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 Post subject: Open source religion
PostPosted: Thu Jul 12, 2007 8:06 pm 
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Haven't spent too much time looking at this concept, but from reading through the articleI found it very intriguing and applicable to what we are experiencing here.

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for six weeks, 40 brave volunteers from across the U.S. met in a special online forum "Open Source Religion," to talk about their deepest beliefs; along the way, their respectful curiosity wound up defying the old warning about never discussing religion with strangers.

[...]

The volunteers ranged from atheists to evangelicals, Methodists to Muslims, young students to aging scholars. As their emails crisscrossed the continent, the forum members moved from exploring their own spiritual yearnings to talking honestly about their anxieties over religious conflict in the world.

[...]

But what emerged from the discussions is strong evidence that there's real energy behind open source religion: People are eager to express their most sacred insights within emerging grassroots crowds that are forming around the world

There's solid sociological data behind this observation. It comes from multiple waves of World Values Surveys, analyzed by University of Michigan sociologist Wayne E. Baker, who also joined our forum. Baker wrote about this in his 2006 book, "America's Crisis of Values: Reality and Perception." As Baker sorted out the data, he showed that religious values are very strong and widespread across America. Americans rank with traditionalist countries around the world, places like Pakistan, in the strength of our religious values. But Americans also are almost off the chart in another powerful value -- our desire for individual self-expression. (We rank with Scandinavia on that scale.)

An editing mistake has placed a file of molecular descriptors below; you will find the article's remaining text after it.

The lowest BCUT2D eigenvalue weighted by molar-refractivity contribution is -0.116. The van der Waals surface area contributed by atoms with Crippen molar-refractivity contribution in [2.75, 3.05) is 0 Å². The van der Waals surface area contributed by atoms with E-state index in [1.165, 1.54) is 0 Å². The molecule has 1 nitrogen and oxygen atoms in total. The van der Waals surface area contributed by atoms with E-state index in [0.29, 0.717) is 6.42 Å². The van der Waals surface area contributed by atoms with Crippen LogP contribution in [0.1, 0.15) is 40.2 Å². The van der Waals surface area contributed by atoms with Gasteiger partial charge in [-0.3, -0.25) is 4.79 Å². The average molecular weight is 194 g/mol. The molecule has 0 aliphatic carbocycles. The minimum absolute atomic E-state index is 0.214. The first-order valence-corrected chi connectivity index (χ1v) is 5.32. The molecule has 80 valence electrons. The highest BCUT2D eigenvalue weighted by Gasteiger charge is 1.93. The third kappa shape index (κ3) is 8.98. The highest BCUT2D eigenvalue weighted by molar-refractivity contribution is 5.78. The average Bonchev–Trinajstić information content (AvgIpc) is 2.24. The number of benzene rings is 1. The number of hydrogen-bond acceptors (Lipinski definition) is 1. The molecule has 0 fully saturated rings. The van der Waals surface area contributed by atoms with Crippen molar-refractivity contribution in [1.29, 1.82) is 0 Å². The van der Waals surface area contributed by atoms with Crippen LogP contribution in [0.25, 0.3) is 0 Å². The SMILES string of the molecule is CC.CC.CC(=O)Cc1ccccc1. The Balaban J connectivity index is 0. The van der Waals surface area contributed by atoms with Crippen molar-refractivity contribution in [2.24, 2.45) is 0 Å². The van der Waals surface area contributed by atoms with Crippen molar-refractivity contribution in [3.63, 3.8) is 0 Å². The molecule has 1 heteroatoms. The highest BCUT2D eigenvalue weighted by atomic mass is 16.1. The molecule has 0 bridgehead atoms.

[..]

Team members did point out real dangers in throwing open the doors of religious tradition. For instance, more than a few people asked: If our Ultimate Source is open to everyone's interpretation, then how can we trust that the timeless tradition won't change?


As for the last warning - I think the religious traditions are not so timeless as many people believe, and as anything alive must change or die. I see more value than danger here, and I come from tradition that goes back three, four thousand years.

So, what do you think? Is it valuable? Would you try it? How is it different from the conversations we are having here? What would be your hope and your fear from such discussion?

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PostPosted: Thu Jul 12, 2007 9:14 pm 
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I think I would try it - in fact I had planned to start reading the Bhagavad Gita and post it bit by bit here as I read it for open discussion. I just never got around to it in the summer. But, I don't see whats different about this forum and what we have here? Except that its probably a more touchy topic.

Another thing is that there is a self-selection problem here. People who are willing to join such forums are those who are anyway, more open about their beliefs, traditions and that of others. They are open to discussion on THIS topic.

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PostPosted: Thu Jul 12, 2007 10:54 pm